Training-induced changes in daily energy expenditure : Methodological evaluation using wrist-worn accelerometer, heart rate monitor, and doubly labeled water technique
Kinnunen, H., Häkkinen, K., Schumann, M., Karavirta, L., Westerterp, K. R., & Kyröläinen, H. (2019). Training-induced changes in daily energy expenditure : Methodological evaluation using wrist-worn accelerometer, heart rate monitor, and doubly labeled water technique. PLoS ONE, 14(7), Article e0219563. https://doi.org/10.1371/journal.pone.0219563
Published inPLoS ONE
© 2019 Kinnunen et al.
Introduction: Wrist-mounted motion sensors can quantify the volume and intensity of physical activities, but little is known about their long-term validity. Our aim was to validate a wrist motion sensor in estimating daily energy expenditure, including any change induced by long-term participation in endurance and strength training. Supplemental heart rate monitoring during weekly exercise was also investigated. Methods: A 13-day doubly labeled water (DLW) measurement of total energy expenditure (TEE) was performed twice in healthy male subjects: during two last weeks of a 12-week Control period (n = 15) and during two last weeks of a 12-week combined strength and aerobic Training period (n = 13). Resting energy expenditure was estimated using two equations: one with body weight and age, and another one with fat-free mass. TEE and activity induced energy expenditure (AEE) were determined from motion sensor alone, and from motions sensor combined with heart rate monitor, the latter being worn during exercise only. Results: When body weight and age were used in the calculation of resting energy expenditure, the motion sensor data alone explained 78% and 62% of the variation in TEE assessed by DLW at the end of Control and Training periods, respectively, with a bias of +1.75 (p <.001) and +1.19 MJ/day (p = .002). When exercise heart rate data was added to the model, the combined wearable device approach explained 85% and 70% of the variation in TEE assessed by DLW with a bias of +1.89 and +1.75 MJ/day (p <.001 for both). While significant increases in TEE and AEE were detected by all methods as a result of participation in regular training, motion sensor approach underestimated the change measured by DLW: +1.13±0.66 by DLW, +0.59±0.69 (p = .004) by motion sensor, and +0.98±0.70 MJ/day by combination of motion sensor and heart rate. Use of fat-free mass in the estimation of resting energy expenditure removed the biases between the wearable device estimations and the golden standard reference method of TEE and demonstrated a training-induced increase in resting energy expenditure by +0.18±0.13 MJ/day (p <.001). Conclusions: Wrist motion sensor combined with a heart rate monitor during exercise sessions, showed high agreement with the golden standard measurement of daily TEE and its change induced by participation in a long-term training protocol. The positive findings concerning the validity, especially the ability to follow-up the change associated with a lifestyle modification, can be considered significant because they partially determine the feasibility of wearable devices as quantifiers of health-related behavior. ...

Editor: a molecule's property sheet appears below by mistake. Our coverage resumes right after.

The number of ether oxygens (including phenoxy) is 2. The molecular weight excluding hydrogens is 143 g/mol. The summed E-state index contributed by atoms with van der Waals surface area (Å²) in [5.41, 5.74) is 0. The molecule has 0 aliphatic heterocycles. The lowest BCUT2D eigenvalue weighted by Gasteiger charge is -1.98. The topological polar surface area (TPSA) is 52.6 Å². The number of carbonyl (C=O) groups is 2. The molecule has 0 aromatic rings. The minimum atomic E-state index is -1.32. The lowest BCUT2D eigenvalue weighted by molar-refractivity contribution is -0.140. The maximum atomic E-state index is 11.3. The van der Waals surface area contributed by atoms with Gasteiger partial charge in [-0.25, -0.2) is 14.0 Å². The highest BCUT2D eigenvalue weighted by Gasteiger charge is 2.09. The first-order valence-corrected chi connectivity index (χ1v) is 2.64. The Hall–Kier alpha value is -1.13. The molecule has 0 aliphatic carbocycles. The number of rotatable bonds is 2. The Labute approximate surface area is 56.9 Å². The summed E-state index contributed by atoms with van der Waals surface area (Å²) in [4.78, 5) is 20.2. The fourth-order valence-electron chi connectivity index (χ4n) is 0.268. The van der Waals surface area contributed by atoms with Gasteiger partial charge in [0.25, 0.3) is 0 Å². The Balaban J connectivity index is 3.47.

PublisherPublic Library of Science
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- Liikuntatieteiden tiedekunta 
Additional information about fundingThis study was supported by grants from the Finnish Ministry of Education and Culture, and Polar Electro.
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